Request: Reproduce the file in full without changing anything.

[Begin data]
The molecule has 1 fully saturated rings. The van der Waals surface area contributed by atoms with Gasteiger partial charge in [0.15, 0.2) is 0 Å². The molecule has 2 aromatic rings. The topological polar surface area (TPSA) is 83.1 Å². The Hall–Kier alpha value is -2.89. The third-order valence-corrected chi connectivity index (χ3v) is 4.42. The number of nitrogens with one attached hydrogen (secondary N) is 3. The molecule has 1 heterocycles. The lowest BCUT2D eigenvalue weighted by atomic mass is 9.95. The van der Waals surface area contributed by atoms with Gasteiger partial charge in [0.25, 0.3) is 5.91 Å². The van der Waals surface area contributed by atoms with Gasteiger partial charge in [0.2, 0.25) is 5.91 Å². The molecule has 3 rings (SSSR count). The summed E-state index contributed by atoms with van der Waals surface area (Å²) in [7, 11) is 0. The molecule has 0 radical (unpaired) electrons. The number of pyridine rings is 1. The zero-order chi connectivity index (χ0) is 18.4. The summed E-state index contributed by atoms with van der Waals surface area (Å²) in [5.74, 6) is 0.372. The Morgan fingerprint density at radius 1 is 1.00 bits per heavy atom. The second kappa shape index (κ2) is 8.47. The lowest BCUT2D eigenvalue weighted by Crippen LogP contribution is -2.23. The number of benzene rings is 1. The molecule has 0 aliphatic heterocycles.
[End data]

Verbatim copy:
The molecule has 1 fully saturated rings. The van der Waals surface area contributed by atoms with Gasteiger partial charge in [0.15, 0.2) is 0 Å². The molecule has 2 aromatic rings. The topological polar surface area (TPSA) is 83.1 Å². The Hall–Kier alpha value is -2.89. The third-order valence-corrected chi connectivity index (χ3v) is 4.42. The number of nitrogens with one attached hydrogen (secondary N) is 3. The molecule has 1 heterocycles. The lowest BCUT2D eigenvalue weighted by atomic mass is 9.95. The van der Waals surface area contributed by atoms with Gasteiger partial charge in [0.25, 0.3) is 5.91 Å². The van der Waals surface area contributed by atoms with Gasteiger partial charge in [0.2, 0.25) is 5.91 Å². The molecule has 3 rings (SSSR count). The summed E-state index contributed by atoms with van der Waals surface area (Å²) in [7, 11) is 0. The molecule has 0 radical (unpaired) electrons. The number of pyridine rings is 1. The zero-order chi connectivity index (χ0) is 18.4. The summed E-state index contributed by atoms with van der Waals surface area (Å²) in [5.74, 6) is 0.372. The Morgan fingerprint density at radius 1 is 1.00 bits per heavy atom. The second kappa shape index (κ2) is 8.47. The lowest BCUT2D eigenvalue weighted by Crippen LogP contribution is -2.23. The number of benzene rings is 1. The molecule has 0 aliphatic heterocycles.